CA— Citizen Act. Competition
Advocate. Cooperative Agreements. Corrective
CAA— Clean Air Act; Compliance Assurance
CAAA— Clean Air Act Amendments
CAER— Community Awareness and Emergency
CAFE— Corporate Average Fuel Economy
CAFO— Concentrated Animal Feedlot; Consent
CAG— Carcinogenic Assessment Group
CAIR— Comprehensive Assessment of Information
CALINE— California Line Source Model
CAM— Compliance Assurance Monitoring
rule; Compliance Assurance Monitoring
CAMP— Continuous Air Monitoring Program
CAN— Common Account Number
CAO— Corrective Action Order
CAP— Corrective Action Plan. Cost Allocation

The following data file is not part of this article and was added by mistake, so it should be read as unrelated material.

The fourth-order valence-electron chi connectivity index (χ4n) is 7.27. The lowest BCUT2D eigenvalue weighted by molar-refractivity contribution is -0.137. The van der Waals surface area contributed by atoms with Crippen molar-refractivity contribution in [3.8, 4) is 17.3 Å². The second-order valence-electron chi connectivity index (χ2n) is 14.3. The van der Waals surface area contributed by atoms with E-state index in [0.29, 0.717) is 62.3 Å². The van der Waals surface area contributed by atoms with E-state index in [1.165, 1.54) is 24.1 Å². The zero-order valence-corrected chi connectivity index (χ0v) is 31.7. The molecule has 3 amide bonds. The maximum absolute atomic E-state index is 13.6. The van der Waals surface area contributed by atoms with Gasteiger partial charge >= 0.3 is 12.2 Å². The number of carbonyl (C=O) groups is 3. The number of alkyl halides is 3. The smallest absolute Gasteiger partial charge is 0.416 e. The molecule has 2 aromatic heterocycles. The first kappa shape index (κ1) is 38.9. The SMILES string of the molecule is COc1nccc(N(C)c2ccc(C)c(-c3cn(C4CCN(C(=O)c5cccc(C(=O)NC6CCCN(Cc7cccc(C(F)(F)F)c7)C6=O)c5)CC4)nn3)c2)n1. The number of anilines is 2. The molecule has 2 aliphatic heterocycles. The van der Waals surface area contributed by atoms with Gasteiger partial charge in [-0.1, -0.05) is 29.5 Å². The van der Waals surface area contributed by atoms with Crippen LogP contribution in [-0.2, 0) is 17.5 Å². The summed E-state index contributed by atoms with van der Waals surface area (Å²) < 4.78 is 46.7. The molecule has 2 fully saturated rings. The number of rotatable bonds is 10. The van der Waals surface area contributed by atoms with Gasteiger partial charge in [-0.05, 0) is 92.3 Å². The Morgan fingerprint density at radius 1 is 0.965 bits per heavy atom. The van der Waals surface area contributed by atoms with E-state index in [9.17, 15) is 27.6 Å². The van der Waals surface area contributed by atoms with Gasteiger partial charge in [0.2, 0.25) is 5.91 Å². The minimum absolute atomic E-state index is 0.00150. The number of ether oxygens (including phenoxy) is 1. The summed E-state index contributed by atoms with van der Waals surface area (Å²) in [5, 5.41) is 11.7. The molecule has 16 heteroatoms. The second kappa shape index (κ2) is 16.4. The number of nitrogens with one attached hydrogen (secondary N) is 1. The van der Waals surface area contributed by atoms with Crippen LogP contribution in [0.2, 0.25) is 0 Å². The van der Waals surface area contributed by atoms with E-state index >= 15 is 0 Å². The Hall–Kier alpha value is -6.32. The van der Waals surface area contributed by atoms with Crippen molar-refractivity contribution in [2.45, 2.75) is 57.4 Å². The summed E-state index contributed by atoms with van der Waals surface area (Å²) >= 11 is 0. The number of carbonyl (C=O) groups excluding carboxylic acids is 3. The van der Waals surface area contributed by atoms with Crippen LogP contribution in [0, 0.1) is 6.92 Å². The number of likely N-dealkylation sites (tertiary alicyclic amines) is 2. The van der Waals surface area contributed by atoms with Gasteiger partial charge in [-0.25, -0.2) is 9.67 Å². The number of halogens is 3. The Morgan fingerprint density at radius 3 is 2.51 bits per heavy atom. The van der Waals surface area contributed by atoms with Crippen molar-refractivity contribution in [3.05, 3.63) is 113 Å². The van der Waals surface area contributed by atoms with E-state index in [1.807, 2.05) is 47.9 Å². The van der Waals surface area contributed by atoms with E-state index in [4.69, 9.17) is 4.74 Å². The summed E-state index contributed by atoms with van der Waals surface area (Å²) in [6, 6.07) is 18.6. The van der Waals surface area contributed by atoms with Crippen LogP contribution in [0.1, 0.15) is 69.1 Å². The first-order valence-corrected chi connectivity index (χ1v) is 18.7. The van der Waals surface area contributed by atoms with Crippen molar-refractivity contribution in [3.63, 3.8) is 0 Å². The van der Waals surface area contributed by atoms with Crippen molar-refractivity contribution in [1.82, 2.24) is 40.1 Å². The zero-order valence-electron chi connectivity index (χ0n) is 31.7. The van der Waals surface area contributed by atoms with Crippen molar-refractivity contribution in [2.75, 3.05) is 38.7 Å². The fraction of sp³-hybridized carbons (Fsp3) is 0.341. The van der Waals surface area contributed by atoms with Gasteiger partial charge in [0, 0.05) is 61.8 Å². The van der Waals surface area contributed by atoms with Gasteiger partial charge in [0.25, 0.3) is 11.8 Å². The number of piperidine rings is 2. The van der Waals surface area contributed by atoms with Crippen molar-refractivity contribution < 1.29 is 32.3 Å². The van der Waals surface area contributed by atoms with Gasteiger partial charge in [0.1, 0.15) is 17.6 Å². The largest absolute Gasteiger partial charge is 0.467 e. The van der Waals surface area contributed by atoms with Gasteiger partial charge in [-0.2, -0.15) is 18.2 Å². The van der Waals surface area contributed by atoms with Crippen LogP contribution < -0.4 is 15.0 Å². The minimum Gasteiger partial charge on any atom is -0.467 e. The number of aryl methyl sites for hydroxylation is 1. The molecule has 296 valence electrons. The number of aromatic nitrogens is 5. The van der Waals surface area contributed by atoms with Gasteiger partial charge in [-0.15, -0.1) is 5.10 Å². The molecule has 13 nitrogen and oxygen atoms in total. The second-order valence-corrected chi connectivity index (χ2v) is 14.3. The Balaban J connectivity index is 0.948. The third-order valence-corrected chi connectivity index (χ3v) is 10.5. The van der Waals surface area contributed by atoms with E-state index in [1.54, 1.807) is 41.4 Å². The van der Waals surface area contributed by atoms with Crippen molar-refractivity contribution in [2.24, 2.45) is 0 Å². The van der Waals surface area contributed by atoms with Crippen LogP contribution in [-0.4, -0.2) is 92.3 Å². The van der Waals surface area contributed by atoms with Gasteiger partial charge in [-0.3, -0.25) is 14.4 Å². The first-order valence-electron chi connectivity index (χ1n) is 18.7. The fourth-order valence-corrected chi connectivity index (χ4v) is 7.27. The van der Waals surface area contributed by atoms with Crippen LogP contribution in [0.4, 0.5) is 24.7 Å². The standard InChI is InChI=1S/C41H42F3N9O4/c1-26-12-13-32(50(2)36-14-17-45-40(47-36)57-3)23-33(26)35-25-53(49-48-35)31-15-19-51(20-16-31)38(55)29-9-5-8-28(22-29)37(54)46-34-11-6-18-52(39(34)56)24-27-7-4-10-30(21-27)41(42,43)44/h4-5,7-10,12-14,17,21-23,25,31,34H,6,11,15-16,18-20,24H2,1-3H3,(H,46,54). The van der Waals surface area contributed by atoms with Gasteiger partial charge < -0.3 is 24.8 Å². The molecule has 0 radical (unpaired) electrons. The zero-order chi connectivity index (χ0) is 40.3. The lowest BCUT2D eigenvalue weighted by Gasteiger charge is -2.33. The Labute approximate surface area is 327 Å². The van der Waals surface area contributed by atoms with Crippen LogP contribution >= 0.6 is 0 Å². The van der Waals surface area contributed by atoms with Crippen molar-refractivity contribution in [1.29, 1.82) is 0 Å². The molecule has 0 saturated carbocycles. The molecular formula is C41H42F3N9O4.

Procedure. Criteria Air Pollutant
CAPMoN— Canadian Air and Precipitation
CAR— Corrective Action Report
CAS— Center for Automotive Safety; Chemical
CASAC— Clean Air Scientific Advisory
CASLP— Conference on Alternative State
and Local Practices
CASTNet— Clean Air Status and Trends
CATS— Corrective Action Tracking System
CAU— Carbon Adsorption Unit; Command
CB— Continuous Bubbler
CBA— Chesapeake Bay Agreement. Cost
CBD— Central Business District
CBEP— Community Based Environmental
CBI— Compliance Biomonitoring Inspection;
Confidential Business Information
CBOD— Carbonaceous Biochemical Oxygen
CBP— Chesapeake Bay Program; County
CCA— Competition in Contracting Act
CCAA— Canadian Clean Air Act
CCAP— Center for Clean Air Policy; Climate
Change Action Plan
CCEA— Conventional Combustion Environmental
CCHW— Citizens Clearinghouse for Hazardous
CCID— Confidential Chemicals Identification
CCMS/NATO— Committee on Challenges of
a Modern Society/North Atlantic Treaty Organization
CCP— Composite Correction Plan